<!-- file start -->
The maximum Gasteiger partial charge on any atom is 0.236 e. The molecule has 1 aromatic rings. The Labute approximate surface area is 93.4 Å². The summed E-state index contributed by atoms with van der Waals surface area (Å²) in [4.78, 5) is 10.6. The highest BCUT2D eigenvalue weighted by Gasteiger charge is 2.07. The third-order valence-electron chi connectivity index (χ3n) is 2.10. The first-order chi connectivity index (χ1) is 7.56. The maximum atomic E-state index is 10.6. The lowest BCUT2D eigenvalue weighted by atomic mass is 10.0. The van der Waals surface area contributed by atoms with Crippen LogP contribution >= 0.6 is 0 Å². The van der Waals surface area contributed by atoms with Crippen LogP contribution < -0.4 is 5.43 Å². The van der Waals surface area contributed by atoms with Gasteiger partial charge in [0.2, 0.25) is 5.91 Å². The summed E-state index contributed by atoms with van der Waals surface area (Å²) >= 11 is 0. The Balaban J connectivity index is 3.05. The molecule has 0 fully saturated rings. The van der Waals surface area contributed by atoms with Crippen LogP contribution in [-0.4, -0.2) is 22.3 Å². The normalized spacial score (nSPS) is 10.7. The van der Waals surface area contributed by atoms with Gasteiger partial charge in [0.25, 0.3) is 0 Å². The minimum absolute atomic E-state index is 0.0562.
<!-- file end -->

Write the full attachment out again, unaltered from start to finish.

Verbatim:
The maximum Gasteiger partial charge on any atom is 0.236 e. The molecule has 1 aromatic rings. The Labute approximate surface area is 93.4 Å². The summed E-state index contributed by atoms with van der Waals surface area (Å²) in [4.78, 5) is 10.6. The highest BCUT2D eigenvalue weighted by Gasteiger charge is 2.07. The third-order valence-electron chi connectivity index (χ3n) is 2.10. The first-order chi connectivity index (χ1) is 7.56. The maximum atomic E-state index is 10.6. The lowest BCUT2D eigenvalue weighted by atomic mass is 10.0. The van der Waals surface area contributed by atoms with Crippen LogP contribution >= 0.6 is 0 Å². The van der Waals surface area contributed by atoms with Crippen LogP contribution < -0.4 is 5.43 Å². The van der Waals surface area contributed by atoms with Gasteiger partial charge in [0.2, 0.25) is 5.91 Å². The summed E-state index contributed by atoms with van der Waals surface area (Å²) >= 11 is 0. The Balaban J connectivity index is 3.05. The molecule has 0 fully saturated rings. The van der Waals surface area contributed by atoms with Crippen LogP contribution in [-0.4, -0.2) is 22.3 Å². The normalized spacial score (nSPS) is 10.7. The van der Waals surface area contributed by atoms with Gasteiger partial charge in [0.25, 0.3) is 0 Å². The minimum absolute atomic E-state index is 0.0562.